The summer blockbuster double feature of "Barbie" and "Oppenheimer" has inspired a new movie.
"Barbenheimer," created by a B-movie comedy horror studio, is currently in pre-production.
The tongue-in-cheek spoof film joins a long tradition of parody and B-movie horror.
From the creator of B-movie horrors like "Gingerdead Man vs. Evil Bong" comes a new film inspired by summer's blockbuster double feature: "Barbenheimer."
Charles Band, the veteran horror comedy producer behind Full Moon Features' latest venture, acknowledges the new project is a tongue-in-cheek spoof of the record-breaking phenomenon that was "Barbie" and "Oppenheimer" — and he can see why viewers might consider it a shameless cash grab built on the backs of powerhouse actors Margot Robbie and Cillian Murphy starring in their respective hits this year.
"It's 100 percent true," Band told The Hollywood Reporter. "But it's also an opportunity to have fun with the bizarre coupling of these two movies and the combination of Barbie's vibe and the darkness of Oppenheimer. You mix that together and you have such an opportunity for dark humor."
Set to film next year, "Barbenheimer" will tell the tale of Dr. Bambi J Barbenheimer, a scientist of Dolltopia, as she creates an atomic bomb to end humanity after experiencing brutal treatment at the hands of children using her as a plaything. And thankfully, it won't take five hours to sit through, like a back-to-back showing of its namesake films.
The "Barbenheimer" movie has just a fraction of the budget of the films by Greta Gerwig and Christopher Nolan and is currently in pre-production, working with less than a million dollars to bring the Frankenstinian feature to life. But Band, who is used to working with limited funds, told The Hollywood Reporter that the point of his film is not to approach the level of financial success that "Barbie" and "Oppenheimer" raked in but instead bring a little levity to the media landscape.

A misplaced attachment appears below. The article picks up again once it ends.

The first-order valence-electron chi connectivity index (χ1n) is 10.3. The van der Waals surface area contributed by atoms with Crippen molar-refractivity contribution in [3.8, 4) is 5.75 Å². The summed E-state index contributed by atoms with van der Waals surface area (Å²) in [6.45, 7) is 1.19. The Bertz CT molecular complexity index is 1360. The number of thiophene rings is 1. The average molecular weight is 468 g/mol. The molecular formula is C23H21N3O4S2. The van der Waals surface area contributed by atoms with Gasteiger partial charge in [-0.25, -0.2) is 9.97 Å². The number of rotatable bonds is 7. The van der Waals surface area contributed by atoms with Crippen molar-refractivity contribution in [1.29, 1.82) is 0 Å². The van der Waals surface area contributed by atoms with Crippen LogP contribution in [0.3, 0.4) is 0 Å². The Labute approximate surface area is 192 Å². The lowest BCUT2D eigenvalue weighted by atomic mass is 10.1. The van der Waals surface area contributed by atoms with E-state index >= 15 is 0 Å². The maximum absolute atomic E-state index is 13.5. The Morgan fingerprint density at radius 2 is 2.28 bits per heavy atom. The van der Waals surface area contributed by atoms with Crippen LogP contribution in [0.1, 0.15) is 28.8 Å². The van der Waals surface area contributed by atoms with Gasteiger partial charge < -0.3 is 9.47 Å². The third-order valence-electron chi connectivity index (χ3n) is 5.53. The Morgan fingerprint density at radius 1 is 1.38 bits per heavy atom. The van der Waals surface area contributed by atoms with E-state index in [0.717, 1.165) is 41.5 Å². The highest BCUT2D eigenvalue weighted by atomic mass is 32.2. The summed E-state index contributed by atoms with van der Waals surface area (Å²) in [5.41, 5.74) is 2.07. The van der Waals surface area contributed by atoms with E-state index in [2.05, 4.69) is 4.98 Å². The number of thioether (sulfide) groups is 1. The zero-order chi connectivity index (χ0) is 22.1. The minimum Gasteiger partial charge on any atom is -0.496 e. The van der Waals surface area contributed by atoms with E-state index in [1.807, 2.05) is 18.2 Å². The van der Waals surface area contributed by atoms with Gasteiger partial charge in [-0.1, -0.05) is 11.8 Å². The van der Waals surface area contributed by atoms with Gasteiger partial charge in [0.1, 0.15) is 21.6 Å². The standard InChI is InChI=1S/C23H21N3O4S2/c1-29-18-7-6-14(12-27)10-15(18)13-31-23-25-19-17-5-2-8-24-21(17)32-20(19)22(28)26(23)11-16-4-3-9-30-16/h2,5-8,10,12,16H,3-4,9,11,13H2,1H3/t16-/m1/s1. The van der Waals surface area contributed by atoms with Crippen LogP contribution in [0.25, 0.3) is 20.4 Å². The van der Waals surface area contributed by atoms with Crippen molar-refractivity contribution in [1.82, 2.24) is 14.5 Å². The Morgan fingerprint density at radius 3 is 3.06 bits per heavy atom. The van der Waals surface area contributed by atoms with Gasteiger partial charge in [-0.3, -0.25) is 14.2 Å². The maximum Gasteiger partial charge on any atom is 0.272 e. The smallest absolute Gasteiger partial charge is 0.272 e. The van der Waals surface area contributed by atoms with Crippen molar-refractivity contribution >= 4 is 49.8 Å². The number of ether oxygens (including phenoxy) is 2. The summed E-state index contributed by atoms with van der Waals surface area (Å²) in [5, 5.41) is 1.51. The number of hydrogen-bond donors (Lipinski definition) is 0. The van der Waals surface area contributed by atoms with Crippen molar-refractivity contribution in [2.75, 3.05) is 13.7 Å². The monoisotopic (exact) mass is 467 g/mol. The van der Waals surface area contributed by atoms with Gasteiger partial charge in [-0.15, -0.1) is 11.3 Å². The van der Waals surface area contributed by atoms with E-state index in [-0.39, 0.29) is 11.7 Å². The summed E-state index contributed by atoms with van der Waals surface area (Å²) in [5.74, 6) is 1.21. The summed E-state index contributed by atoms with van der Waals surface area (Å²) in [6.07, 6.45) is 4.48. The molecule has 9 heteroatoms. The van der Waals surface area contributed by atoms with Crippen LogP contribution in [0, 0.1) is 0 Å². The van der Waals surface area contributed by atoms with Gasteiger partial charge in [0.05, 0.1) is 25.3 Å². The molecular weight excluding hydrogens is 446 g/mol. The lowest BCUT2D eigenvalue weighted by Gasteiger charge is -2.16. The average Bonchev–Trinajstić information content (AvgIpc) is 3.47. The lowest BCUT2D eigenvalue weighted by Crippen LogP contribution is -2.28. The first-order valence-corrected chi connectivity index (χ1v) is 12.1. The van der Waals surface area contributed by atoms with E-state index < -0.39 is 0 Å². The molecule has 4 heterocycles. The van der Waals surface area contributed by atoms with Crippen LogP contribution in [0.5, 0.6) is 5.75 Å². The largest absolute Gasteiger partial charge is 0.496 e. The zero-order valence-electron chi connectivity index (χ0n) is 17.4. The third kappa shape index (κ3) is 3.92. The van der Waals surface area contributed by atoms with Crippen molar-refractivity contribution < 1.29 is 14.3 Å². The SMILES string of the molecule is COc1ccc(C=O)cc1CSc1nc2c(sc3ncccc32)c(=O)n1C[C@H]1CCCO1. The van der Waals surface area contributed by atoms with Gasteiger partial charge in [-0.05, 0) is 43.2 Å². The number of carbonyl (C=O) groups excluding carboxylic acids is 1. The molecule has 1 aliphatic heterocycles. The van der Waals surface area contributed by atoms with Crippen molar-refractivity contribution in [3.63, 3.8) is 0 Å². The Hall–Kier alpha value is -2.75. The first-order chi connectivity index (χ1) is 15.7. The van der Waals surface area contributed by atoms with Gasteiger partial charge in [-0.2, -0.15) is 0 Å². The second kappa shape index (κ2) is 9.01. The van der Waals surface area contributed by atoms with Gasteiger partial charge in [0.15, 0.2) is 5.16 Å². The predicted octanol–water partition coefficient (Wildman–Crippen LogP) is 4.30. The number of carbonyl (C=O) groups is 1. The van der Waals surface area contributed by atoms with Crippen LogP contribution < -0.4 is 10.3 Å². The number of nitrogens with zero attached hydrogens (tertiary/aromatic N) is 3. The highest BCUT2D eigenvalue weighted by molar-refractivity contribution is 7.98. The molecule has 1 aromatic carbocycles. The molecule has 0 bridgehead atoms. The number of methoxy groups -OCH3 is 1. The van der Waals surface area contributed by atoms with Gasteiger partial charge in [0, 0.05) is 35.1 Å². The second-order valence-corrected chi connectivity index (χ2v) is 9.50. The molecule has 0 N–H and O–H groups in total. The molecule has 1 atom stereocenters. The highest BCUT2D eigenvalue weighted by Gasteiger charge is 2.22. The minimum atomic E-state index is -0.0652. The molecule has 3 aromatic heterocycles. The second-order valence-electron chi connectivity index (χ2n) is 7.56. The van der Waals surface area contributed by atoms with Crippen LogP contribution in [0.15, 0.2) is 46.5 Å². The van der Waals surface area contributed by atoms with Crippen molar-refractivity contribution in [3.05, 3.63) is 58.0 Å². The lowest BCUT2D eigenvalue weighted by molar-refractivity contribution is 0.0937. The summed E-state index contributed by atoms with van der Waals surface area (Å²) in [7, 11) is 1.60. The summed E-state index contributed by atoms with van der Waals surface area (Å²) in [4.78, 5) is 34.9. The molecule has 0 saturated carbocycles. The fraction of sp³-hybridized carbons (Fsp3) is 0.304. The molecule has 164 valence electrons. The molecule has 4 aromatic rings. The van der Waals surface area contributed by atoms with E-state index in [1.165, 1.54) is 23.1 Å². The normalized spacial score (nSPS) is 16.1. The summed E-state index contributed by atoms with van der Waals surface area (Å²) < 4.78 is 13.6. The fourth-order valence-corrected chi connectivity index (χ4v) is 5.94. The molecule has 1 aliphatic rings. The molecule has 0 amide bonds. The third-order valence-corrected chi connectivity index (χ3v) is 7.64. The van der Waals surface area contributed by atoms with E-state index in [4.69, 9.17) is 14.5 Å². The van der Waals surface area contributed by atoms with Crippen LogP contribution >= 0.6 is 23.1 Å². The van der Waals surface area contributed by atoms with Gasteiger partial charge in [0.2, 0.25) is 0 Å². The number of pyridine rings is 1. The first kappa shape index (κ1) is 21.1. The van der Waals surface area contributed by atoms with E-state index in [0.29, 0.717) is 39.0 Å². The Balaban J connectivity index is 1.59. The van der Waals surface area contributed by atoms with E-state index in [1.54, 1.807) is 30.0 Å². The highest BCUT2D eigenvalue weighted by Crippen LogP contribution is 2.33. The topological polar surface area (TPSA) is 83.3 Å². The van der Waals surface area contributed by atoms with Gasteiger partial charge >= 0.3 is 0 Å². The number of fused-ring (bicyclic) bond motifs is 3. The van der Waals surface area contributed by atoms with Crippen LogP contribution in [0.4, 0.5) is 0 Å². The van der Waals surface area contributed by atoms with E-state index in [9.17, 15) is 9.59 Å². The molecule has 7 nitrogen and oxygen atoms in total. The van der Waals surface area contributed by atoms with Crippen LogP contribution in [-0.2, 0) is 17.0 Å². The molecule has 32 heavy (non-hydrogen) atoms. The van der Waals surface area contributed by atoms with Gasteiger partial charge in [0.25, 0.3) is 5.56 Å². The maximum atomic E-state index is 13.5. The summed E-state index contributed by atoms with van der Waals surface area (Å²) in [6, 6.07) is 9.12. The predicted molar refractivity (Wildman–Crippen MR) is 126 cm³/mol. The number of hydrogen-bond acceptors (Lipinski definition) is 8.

"It seems like every other feature is dark and depressing, and it's like, God, we need a little humor going into 2024," Band told The Hollywood Reporter.
Representatives for Full Moon Features, Band's production studio behind films including "Gingerdead Man vs. Evil Bong" and "Zombies vs. Strippers," did not immediately respond to a request for comment from Insider.
The B-movie tradition
Though critics might scoff at a B-movie combining the premise of two different blockbusters, Band's "Barbenheimer," when finished, will join a long tradition of parody films and quickly-made features that date back nearly 100 years.
B-movies today stem from the 1930s when film production studios, trying to lure customers back to theaters during the Great Depression, began creating "quickies" to promote as double-features. The cheaply made films tended to be just over an hour long, were notably missing any significant stars of the time, and often focused on distinct formula-driven genres with different aesthetics, such as horror, westerns, and musicals, per Turner Classic Movies.
Their commercial success in the 30s helped revitalize movie theaters in the era and has led to the staying power of the B-movie as a genre of its own, evolving to include cult classics like "The Rocky Horror Picture Show," "Elvira: Mistress of the Dark," and "Hobo With a Shotgun."
Parodies, too, have carved out their own niche over the years, often created as low-budget productions like B-movies are. The earliest known parody came roughly 30 years before the proliferation of B-movies, beginning with The Little Train Robbery (1905), which made fun of The Great Train Robbery (1903) by using an all-child cast.
Though not all parodies in the years since have achieved the lasting acclaim of classics like "Airplane!" or "Spaceballs," moviegoers today can still see echoes of the genre regularly appearing in theaters, including "Sharknado" and "Snakes on a Plane" as well as meta-hits like "Cabin in the Woods."
While double billing is no longer particularly popular, Band's creation of "Barbenheimer" harkens back to the days of the classic presentation and contributes a new parody to an iconic part of film history. Only time will tell if Band's latest creation will strike the same chord as the films that inspired it, but viewers will be in for an explosive debut if its tagline — "D-Cup, A-Bomb" — offers any indication.
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